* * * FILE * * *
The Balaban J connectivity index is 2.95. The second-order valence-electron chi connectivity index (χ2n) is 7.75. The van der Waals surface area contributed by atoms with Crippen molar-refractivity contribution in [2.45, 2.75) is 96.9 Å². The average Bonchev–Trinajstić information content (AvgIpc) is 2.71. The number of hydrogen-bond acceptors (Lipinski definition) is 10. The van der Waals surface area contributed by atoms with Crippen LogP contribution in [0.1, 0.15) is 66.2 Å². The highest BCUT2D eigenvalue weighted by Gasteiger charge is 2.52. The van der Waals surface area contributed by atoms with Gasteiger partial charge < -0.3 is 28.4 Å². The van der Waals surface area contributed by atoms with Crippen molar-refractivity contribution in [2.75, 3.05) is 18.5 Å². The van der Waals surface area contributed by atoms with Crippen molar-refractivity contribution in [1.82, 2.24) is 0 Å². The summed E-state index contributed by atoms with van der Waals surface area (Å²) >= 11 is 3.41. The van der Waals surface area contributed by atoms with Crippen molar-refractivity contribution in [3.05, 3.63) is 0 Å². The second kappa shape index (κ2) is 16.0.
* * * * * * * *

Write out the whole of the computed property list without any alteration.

The Balaban J connectivity index is 2.95. The second-order valence-electron chi connectivity index (χ2n) is 7.75. The van der Waals surface area contributed by atoms with Crippen molar-refractivity contribution in [2.45, 2.75) is 96.9 Å². The average Bonchev–Trinajstić information content (AvgIpc) is 2.71. The number of hydrogen-bond acceptors (Lipinski definition) is 10. The van der Waals surface area contributed by atoms with Crippen LogP contribution in [0.1, 0.15) is 66.2 Å². The highest BCUT2D eigenvalue weighted by Gasteiger charge is 2.52. The van der Waals surface area contributed by atoms with Gasteiger partial charge < -0.3 is 28.4 Å². The van der Waals surface area contributed by atoms with Crippen molar-refractivity contribution in [2.75, 3.05) is 18.5 Å². The van der Waals surface area contributed by atoms with Crippen molar-refractivity contribution in [1.82, 2.24) is 0 Å². The summed E-state index contributed by atoms with van der Waals surface area (Å²) >= 11 is 3.41. The van der Waals surface area contributed by atoms with Crippen molar-refractivity contribution in [3.05, 3.63) is 0 Å². The second kappa shape index (κ2) is 16.0.